- Banyana get right into training regime in Reunion
- Future speedsters strut their stuff at Green Point
- Garcia tames wind to share the lead at SA Women’s Masters
- Skhosana starts his 2017 season in France
- Birkett spearheads big field for Drak Challenge
- Olympian Barrow chooses SA over Australia
- Prinsloo starts 2017 with another payday
- Junior Bok star Davids gets Blitzboks call-up
- Captain Terblanche ready to rock the Summer Series
- Bregman: SA Women’s Masters is anyone’s to win
Mixed fortunes for SA rowers at World Championshps
- Updated: August 26, 2013
Our men and women have made good progress at the World Rowing Championships in Chungju, Korea, writes Mark Etheridge.
But the lightweight men’s fours that took gold at the London Olympics last year, had to go into the repechage round in their category if they are to make the final.
With Matthew Brittain missing for these championships and replaced by Michael Voerman, the combo of James Thompson, John Smith and Sizwe Ndlovu ended fifth in 6:09:50, with only the first two in the heat going through automatically.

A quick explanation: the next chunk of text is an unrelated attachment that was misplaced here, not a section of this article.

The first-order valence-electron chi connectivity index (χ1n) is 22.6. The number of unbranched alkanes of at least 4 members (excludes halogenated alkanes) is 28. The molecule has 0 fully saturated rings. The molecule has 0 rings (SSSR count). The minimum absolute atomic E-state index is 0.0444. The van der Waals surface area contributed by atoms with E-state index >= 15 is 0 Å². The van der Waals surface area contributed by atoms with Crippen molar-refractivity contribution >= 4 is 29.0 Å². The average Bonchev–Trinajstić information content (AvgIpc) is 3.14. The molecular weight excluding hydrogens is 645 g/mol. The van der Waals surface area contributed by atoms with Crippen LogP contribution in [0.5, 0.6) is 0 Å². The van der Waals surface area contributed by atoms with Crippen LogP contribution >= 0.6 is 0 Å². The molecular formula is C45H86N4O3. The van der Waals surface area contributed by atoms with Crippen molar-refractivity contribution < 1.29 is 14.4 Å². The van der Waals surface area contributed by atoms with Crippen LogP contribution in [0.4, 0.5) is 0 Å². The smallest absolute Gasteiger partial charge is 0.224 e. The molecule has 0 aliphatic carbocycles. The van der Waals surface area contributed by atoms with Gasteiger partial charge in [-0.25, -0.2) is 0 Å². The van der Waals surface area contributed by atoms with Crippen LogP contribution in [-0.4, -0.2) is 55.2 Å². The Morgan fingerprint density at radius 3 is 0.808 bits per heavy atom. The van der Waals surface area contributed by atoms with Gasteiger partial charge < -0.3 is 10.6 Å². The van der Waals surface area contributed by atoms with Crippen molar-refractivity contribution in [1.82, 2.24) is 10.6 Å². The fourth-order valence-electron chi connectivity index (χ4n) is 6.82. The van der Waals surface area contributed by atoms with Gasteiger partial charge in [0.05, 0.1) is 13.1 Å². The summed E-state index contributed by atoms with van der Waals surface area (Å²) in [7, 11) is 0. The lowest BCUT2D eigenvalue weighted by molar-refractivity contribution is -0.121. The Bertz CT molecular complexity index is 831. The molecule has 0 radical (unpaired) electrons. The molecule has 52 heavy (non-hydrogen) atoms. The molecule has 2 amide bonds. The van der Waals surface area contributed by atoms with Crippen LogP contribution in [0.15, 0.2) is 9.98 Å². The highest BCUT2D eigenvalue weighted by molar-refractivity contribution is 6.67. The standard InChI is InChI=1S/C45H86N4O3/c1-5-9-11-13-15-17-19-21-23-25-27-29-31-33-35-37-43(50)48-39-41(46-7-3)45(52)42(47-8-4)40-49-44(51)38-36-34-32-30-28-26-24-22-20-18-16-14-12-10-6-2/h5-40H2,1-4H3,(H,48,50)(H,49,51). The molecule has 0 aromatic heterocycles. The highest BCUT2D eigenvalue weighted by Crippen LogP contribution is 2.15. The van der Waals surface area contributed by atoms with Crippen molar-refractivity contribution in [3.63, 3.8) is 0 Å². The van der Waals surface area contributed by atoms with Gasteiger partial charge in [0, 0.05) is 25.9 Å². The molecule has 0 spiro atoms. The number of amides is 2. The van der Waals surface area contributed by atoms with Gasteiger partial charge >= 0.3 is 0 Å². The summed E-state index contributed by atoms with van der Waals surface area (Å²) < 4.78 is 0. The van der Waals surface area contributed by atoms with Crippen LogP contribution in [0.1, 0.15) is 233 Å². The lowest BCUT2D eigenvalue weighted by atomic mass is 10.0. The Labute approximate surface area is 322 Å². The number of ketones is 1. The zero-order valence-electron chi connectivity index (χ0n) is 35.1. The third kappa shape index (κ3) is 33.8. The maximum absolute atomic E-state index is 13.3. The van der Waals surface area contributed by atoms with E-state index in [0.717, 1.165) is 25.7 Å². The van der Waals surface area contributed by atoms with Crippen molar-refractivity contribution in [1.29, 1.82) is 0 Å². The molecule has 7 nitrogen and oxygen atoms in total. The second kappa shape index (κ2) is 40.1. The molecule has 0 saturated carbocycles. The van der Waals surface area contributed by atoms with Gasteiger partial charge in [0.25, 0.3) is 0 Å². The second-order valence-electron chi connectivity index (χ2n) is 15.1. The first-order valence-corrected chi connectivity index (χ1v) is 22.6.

Rowing in the third of three women’s pairs heats, our other Olympians, Lee-Ann Persse and Naydene Smith, ended second behind the United States.
Starting in lane three, the South Africans clocked 7min 26.40sec, with the Americans given a time of 7:24.03. The US team led from start to finish and the South Africans also held their position for the entire race.
Germany and Italy made up the field. The first combinations in each heat went directly to the semi-finals.
In the lightweight singles, Ursula Grobler won her heat to also go directly to the semi-final. Drawn in lane five she ended in 7min 58.4seconds, comfortably ahead of Belarussian Alena Kryvasheyenka (8:04.59).
There was also success for men’s pairs Shaun Keeling and Lawrence Brittain, who were second behind France. The SA duo clocked 6:51.95 behind the French pair of Germain Chardin and Dorian Mortelette (6:44.47).
Not going through on the direct route were Kirsten McCann and Kate Johnstone. They ended third in the lightweight women’s skulls in 7:14.39, behind the USA and Netherlands and now go through to the repechage.
Earlier this year McCann had won a gold medal at the World Student Games in Kazan, Russia.